The retired Marine brought in to clean up California’s troubled state parks system announced Wednesday that he’s retiring after just 18 months on the job.
Maj. Gen. Anthony Jackson, 64, is leaving his post as head of the California Department of Parks and Recreation on June 30. His departure ends four decades of public service, all but four of which he spent in the Marines.
“I sincerely appreciate General Jackson’s service to California and the Department of Parks and Recreation,” Natural Resources Secretary John Laird said in a prepared statement announcing Jackson’s departure. “He came to the department during its darkest hour, bringing stability and consistency. After almost 40 years of public service, he has more than earned the right to retire to private life.”
Jackson’s military background stood in sharp contrast to the chaotic department he took over in 2012. Long-time director Ruth Coleman had been forced out after a Sacramento Bee investigation revealed that parks officials stashed away $54 million in two special funds and ran an off-the-books employee leave cashout program, even as the state was planning to close 70 state parks to meet budget cuts.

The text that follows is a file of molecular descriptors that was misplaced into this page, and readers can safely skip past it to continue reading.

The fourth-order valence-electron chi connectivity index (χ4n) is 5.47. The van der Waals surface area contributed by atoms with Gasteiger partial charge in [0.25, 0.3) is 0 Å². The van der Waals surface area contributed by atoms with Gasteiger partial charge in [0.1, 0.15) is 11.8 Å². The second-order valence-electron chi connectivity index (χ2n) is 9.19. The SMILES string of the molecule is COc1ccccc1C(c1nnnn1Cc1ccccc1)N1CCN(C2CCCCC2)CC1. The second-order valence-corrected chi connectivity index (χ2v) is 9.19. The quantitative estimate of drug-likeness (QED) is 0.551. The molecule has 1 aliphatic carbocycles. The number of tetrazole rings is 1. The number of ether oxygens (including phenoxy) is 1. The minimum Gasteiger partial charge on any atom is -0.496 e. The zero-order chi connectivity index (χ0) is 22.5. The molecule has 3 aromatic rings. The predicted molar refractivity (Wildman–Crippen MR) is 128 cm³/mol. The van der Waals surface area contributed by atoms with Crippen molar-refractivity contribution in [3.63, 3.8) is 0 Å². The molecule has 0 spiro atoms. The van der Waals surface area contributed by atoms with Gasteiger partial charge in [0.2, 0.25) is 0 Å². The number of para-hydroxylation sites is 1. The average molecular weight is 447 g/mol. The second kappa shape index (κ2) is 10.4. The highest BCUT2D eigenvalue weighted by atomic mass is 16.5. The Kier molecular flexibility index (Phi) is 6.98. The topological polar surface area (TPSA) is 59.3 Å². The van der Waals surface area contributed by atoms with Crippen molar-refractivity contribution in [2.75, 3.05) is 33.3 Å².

In the wake of the scandals, several managers at parks headquarters were fired or reassigned. After being appointed to the post by Gov. Jerry Brown in November 2012, Jackson said he planned to become a student of the organization “putting my own nose to the grindstone,” he told a reporter.
But changing the $654 million-per-year department has proved difficult.
After Jackson took over, the Legislature created a special panel to review parks and suggest improvements. A recent draft report from the Parks Forward commission concludes that “despite years of well-intentioned reports and internal strategic plans, the Department has not yet been able to achieve the magnitude or scope of change needed.”
Jackson gave no indication when he was appointed that his tenure would end so soon.
“I want to thank Gov. Brown and the dedicated group of professionals at State Parks for the opportunity to return to public service and help earn back the public’s trust in one of California’s most valuable assets,” Jackson said in the statement Wednesday. “It has been a challenging, but ultimately fulfilling tenure at California State Parks.”
Call Jon Ortiz, Bee Capitol Bureau, (916) 321-1043.